One has to think Zibanejad has a ton of leverage. His acquisition price (Brassard) was significant, Stepan is now gone, and so too is depth center Oscar Lindberg, who was acquired by Vegas at the expansion draft. Right now, New York’s center depth consists of Zibanejad, Kevin Hayes and maybe some spot duty from J.T. Miller.

    Lias Andersson, taken seventh overall at Friday’s draft, said he wants to make the Rangers this year. But there’s no guarantee he’ll even play in North America this season, as Gorton could opt to send Andersson back to the Swedish League for further development.

    The free agent market isn’t especially inspiring down the middle, unless someone thinks they can land Joe Thornton, and there’s no doubt Zibanejad’s seen the paydays scored by some other good, young, top-line centers. Winnipeg gave Mark Scheifele $49 million over eight years, while Calgary gave Sean Monahan $44M over seven.

    Is Zibanejad at their level? If you surveyed folks around the league, the answer would be probably no. But he could be soon and, what’s more, the Rangers may be forced to pay him as if he already is.

    Sabres bring back defenseman Fedun on two-year deal

    Getty
    Leave a comment

    Taylor Fedun, the Sabres depth defenseman that was set to become a UFA on Saturday, has agreed to a two-year, two-way extension, Buffalo announced on Monday.

    Fedun, 29, appeared in 27 games for the Sabres last year, splitting time between the NHL and the club’s AHL affiliate in Rochester. He was a very productive player for the Amerks, scoring 23 points in 29 games.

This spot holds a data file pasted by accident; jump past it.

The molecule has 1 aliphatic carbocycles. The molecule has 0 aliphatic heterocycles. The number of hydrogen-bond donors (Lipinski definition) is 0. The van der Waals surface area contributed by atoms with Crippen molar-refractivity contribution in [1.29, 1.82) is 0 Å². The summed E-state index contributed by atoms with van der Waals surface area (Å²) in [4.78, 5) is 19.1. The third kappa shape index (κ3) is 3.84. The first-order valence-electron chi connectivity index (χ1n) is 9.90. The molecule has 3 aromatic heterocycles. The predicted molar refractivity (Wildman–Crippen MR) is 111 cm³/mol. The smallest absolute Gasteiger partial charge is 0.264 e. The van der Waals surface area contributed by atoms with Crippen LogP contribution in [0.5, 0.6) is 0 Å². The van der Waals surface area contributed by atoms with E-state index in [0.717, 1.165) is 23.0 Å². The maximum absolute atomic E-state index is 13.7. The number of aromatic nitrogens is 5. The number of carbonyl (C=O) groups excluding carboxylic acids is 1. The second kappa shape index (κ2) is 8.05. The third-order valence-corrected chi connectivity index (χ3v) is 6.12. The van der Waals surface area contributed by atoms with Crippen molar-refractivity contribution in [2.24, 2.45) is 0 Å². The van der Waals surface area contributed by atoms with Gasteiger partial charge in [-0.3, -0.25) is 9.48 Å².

Moving forward, most expect Fedun to continue in the same role he served this year — a guy that can provide veteran stability at the minor league level, and fill spot duty at the NHL level when injuries strike.

    Ottawa extends Pyatt — two years, $2.2 million

    Getty
    Leave a comment

    Tom Pyatt, the veteran forward who enjoyed some success reuniting with Guy Boucher in Ottawa last season, has re-signed with the Sens on a two-year, $2.2 million deal, per TSN.

    Pyatt was a steady contributor for the Sens, scoring nine goals and 23 points while appearing in all 82 contests. He averaged over 15 minutes per night and was a vital part of the club’s penalty kill, leading all forwards in blocked shots.

    He also appeared in 14 playoff games, scoring twice.

    Prior to playing in Ottawa, Pyatt had skated under Boucher in Tampa Bay. They spent parts of two years together with the Lightning, before heading off to Switzerland — Pyatt with Geneve Servette, Boucher with Bern SC.

    Pyatt was set to become an unrestricted free agent on Saturday, but clearly liked the fit in Ottawa. He’ll get a pay bump — up from the $800,000 he made last year — a bit more long-term security, and possibly a bigger role with the Sens moving forward.

    Ottawa has already stated it will cut ties with veteran tough guy Chris Neil, and decisions are still looming on UFA forwards Viktor Stalberg, Chris Kelly and Tommy Wingels.

     

     

    Kassian gets three-year, $5.85 million commitment from Oilers

    Getty
    Leave a comment

    Zack Kassian, after some terrific performances for the Oilers in the playoffs, has signed a three-year contract extension in Edmonton.

    The deal is worth $5.85 million, according to TSN’s Bob McKenzie. That’s a cap hit just below $2 million.

    Kassian, 26, seems to have salvaged his NHL career after missteps in Vancouver and Montreal. The big winger had seven goals and 17 games in 79 games for the Oilers during the regular season. But it was in the postseason where he really made an impact — especially in the first round against San Jose.

    Twice Kassian scored game-winning goals against the Sharks. He was also a physical force:

    Granted, Kassian was less noticeable in the second round, but the fact he received a three-year commitment from the Oilers speaks to the organization’s belief that he’s truly turned his life around.

    Related: Kassian opens up about struggles with alcoholism